From Zia to Modi, the poem has become a subcontinental anthem of protest
From the House of God
Every idol will be removed
We, the pure, the faithful
Who were barred from His house
Will be made kings
Their crowns will be flung in the air
And thrones will be smashed
We shall bear witness
Ali Madeeh Hashmi, the grandson of Faiz Ahmed Faiz, writes that when these lines were sung by Iqbal Bano in 1986, the crowd went into raptures.
The poem was one of modern Urdu’s most famous – “‘Wa yabqa wajh-o-rabbik”, a verse from the Quran that means “the face of your Lord”. But it is more commonly known by its refrain: Hum Dekhenge. We shall bear witness.
Written by Faiz Ahmed Faiz, the work uses one of the most salient events in Islamic history to construct a call to arms against tyranny and oppression.
The nazm recounts Prophet Mohammed’s conquest of Mecca. After the Islamic Army had won victory, Prophet Mohammed stepped into the Kaaba – according to Islamic tradition, the world’s first mosque built by the Prophet Ibrahim. Over time, however, the people around the Kaaba stocked it with idols, disregarding Ibrahim’s injunctions. The Prophet Mohammed removed the idols, saying, “Truth has come and falsehood has vanished.”
However, to truly understand why the crowd was so ecstatic, the poem must be situated in the politics of Pakistan. Faiz wrote the poem in 1979 – two years after a military coup by General Zia-ul-Haq. Not only did Zia strangle Pakistan’s fledgling democracy, sentencing to death the charismatic prime minister, Zulfikar Ali Bhutto, he turned Pakistan sharply towards the right, fashioning it as an Islamic state.
With Hum Dekhenge, the Communist poet turned Zia’s religious symbolism on its head, using Islamic iconography to attack the Islamist military dictator. Similar attempts have been made to criticise the Hindutva of the Sangh Parivar in India using Hindu iconography.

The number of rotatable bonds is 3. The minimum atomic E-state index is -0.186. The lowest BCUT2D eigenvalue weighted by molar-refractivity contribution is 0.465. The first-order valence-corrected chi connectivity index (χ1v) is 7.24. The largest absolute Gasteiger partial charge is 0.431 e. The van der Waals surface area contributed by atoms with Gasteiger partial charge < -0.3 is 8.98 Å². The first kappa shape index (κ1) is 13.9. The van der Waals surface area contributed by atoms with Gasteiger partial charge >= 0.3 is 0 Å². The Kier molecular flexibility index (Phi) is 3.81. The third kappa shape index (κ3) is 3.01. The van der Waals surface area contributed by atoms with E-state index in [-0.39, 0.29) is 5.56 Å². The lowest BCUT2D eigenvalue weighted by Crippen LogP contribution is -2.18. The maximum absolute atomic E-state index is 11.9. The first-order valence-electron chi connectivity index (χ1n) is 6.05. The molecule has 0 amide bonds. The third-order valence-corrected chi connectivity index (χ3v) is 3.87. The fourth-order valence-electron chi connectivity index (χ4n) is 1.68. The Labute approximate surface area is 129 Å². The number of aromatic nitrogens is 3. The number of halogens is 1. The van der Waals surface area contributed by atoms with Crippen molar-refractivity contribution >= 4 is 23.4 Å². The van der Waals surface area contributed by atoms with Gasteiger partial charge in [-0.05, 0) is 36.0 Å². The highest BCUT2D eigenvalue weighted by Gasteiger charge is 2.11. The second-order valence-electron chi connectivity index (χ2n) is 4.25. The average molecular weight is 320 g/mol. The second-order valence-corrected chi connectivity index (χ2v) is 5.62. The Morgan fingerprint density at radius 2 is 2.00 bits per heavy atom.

In 1986, when Hum Dekhenge was sung be celebrated singer Iqbal Bano in Lahore, the crowd erupted. Fazi’s powerful words channelled Pakistan’s frustration with Zia’s Islamist dictatorship.
It was so heady that Bano “had to stop repeatedly to allow the cheers and loud slogans of ‘Inquilab Zindabad’ to subside before she could carry on singing,” writes Faiz’s grandson, Ali Madeeh. “The clapping and cheers were so thunderous that it felt at times that the roof of Alhambra hall would blow off.”
The crowd asked – begged – for an encore. When Bano sang the poem again, a technician recorded it – a copy that survives till today. You can listen to it – complete with cheers and cries for revolution – on YouTube today. Here’s an English translation for anyone who falters with the heavily Persianised Urdu used by Faiz.
Hum Dekhenge is now an anthem of protest across Pakistan and the Hindi-Urdu speaking parts of India. The poem was, in fact, used during the ongoing protests against the communal Citizenship Amendment Act and the National Register of Citizens.
Ironically, when the song was sung at the Indian Institute of Technology, Kanpur, on December 17 during a protest against the Citizenship Amendment Act, a professor made a formal complaint that the poem was anti-India and communal. After that, the poem’s use of Islamic imagery was criticised in Hindutva circles. IIT Kanpur has now set up a panel to investigate if the poem is “anti-Hindu”.
The characterisation of Hum Dekhenge – a poem written by a Communist to combat an Islamist dictator – as communal is absurd. But then again maybe that fact fact that the poem stings the religious right in India is not unexpected. It’s clear that right from Pakistan in the 1980s to India in 2019, the poem continues to be a beacon to those who want to battle tyranny.
(This article first appeared on Scroll.in)